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The people vs. Fox News

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In the comfortable wooden confines of The Village Well bar in Bigfork on Thursday, Sept. 16, about 25 people—a decent turnout for Bigfork—gathered to drink and smoke, but mostly to watch a large television screen playing a DVD of producer and director Robert Greenwald’s Outfoxed: Rupert Murdoch’s War on Journalism. Murdoch, the owner of the Fox broadcasting corporation, is among the wealthiest men in the world. Greenwald’s documentary, relying heavily on quotes from former Fox News producers and contributors, argues that Murdoch directs his news division not to be “fair and balanced,” but to promote his own Republican agenda.

A lively pub seems a more appropriate venue than a quiet theater for the screening of a film designed to ignite passions; when former CBS Evening News anchorman Walter Cronkite calls Fox a “right-wing network,” one Well patron, beer in hand, freely yells out, “Damn right!”

Outfoxed exposes internal memos in which Fox management orders staff not to turn the 9/11 Commission into “Watergate”—before it was clear what the commission’s findings might be. A memo on coverage of the death toll in Iraq stated, “Do not fall into the easy trap of mourning the loss of U.S. lives.” In another segment, alarmed media analysts discuss a survey in which 33 percent of frequent Fox News viewers affirmed the incorrect statement that the United States has found weapons of mass destruction in Iraq.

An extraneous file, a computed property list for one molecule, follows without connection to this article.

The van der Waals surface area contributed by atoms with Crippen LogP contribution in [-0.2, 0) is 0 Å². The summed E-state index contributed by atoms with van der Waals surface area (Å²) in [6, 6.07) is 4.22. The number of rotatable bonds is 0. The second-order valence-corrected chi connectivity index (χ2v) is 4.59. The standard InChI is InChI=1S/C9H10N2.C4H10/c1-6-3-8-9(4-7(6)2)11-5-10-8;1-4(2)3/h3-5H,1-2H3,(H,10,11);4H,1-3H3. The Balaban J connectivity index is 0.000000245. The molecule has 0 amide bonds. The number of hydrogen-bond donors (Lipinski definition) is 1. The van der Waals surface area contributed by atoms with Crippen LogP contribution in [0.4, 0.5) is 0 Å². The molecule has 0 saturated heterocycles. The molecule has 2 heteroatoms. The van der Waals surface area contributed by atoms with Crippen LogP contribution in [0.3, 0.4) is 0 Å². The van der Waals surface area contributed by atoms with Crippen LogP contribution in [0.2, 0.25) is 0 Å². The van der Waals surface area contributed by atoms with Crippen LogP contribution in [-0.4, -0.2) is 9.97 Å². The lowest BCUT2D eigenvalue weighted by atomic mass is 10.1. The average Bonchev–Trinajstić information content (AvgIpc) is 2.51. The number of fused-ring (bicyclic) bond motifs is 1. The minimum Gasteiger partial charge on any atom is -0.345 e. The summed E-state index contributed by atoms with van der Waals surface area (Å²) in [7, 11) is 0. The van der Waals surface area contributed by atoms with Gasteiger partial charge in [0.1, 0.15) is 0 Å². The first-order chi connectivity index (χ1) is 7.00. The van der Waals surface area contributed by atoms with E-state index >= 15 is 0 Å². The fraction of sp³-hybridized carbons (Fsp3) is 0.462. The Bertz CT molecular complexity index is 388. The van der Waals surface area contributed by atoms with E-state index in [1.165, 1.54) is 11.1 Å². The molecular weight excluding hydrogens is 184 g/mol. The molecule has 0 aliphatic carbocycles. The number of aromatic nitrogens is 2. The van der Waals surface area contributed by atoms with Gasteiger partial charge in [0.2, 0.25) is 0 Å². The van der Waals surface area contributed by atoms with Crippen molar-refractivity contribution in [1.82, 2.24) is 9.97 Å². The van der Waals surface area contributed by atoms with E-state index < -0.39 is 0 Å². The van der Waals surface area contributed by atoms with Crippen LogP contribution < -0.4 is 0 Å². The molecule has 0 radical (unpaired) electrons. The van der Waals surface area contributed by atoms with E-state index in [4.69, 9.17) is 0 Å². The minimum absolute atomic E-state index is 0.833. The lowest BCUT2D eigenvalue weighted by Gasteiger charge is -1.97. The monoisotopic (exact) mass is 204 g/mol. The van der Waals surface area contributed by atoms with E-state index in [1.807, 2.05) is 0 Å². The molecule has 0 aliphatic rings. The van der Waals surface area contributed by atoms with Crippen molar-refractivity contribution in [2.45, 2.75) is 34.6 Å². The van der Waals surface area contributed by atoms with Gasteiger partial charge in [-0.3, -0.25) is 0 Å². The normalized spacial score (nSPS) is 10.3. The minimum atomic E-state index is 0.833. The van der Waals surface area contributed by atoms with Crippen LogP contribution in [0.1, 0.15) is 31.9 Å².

The film, which is not playing in theaters or on television, has been distributed mainly to house parties or similar gatherings and is partially financed by internet activist site MoveOn.org. Outfoxed found a home at the Village Well in part due to the efforts of Bigfork resident and professional screenwriter Diane Silver and Polson-based book publisher Seth Allman Bloom, who describes Fox News as “a meat-headed lie machine.”

At the Well, patrons seethe as they watch a former Fox News contributor state outright, “We were ordered to carry Republican propaganda.”

Showing the film at the bar, Bloom says, is an attempt to remind American news viewers that “there was a time when ‘fair and balanced’ meant something.”

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